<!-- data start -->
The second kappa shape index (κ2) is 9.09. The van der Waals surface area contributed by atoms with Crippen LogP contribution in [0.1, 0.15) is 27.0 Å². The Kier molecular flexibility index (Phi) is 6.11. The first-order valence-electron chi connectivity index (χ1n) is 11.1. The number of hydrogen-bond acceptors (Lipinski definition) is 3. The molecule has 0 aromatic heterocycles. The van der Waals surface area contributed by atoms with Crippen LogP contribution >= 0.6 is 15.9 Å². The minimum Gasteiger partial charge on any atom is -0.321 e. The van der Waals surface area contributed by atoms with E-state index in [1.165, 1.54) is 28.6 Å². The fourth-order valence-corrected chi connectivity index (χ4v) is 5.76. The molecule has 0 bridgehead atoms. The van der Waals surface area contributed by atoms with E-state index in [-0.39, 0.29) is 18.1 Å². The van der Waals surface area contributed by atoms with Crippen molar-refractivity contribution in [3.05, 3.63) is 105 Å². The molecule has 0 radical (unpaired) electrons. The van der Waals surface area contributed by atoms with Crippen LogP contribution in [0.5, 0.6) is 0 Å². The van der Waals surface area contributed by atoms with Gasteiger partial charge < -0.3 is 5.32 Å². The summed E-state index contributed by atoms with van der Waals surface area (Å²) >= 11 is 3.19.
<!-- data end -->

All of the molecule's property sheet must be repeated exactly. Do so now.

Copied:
The second kappa shape index (κ2) is 9.09. The van der Waals surface area contributed by atoms with Crippen LogP contribution in [0.1, 0.15) is 27.0 Å². The Kier molecular flexibility index (Phi) is 6.11. The first-order valence-electron chi connectivity index (χ1n) is 11.1. The number of hydrogen-bond acceptors (Lipinski definition) is 3. The molecule has 0 aromatic heterocycles. The van der Waals surface area contributed by atoms with Crippen LogP contribution >= 0.6 is 15.9 Å². The minimum Gasteiger partial charge on any atom is -0.321 e. The van der Waals surface area contributed by atoms with E-state index in [1.165, 1.54) is 28.6 Å². The fourth-order valence-corrected chi connectivity index (χ4v) is 5.76. The molecule has 0 bridgehead atoms. The van der Waals surface area contributed by atoms with E-state index in [-0.39, 0.29) is 18.1 Å². The van der Waals surface area contributed by atoms with Crippen molar-refractivity contribution in [3.05, 3.63) is 105 Å². The molecule has 0 radical (unpaired) electrons. The van der Waals surface area contributed by atoms with Crippen LogP contribution in [0.5, 0.6) is 0 Å². The van der Waals surface area contributed by atoms with Gasteiger partial charge < -0.3 is 5.32 Å². The summed E-state index contributed by atoms with van der Waals surface area (Å²) >= 11 is 3.19.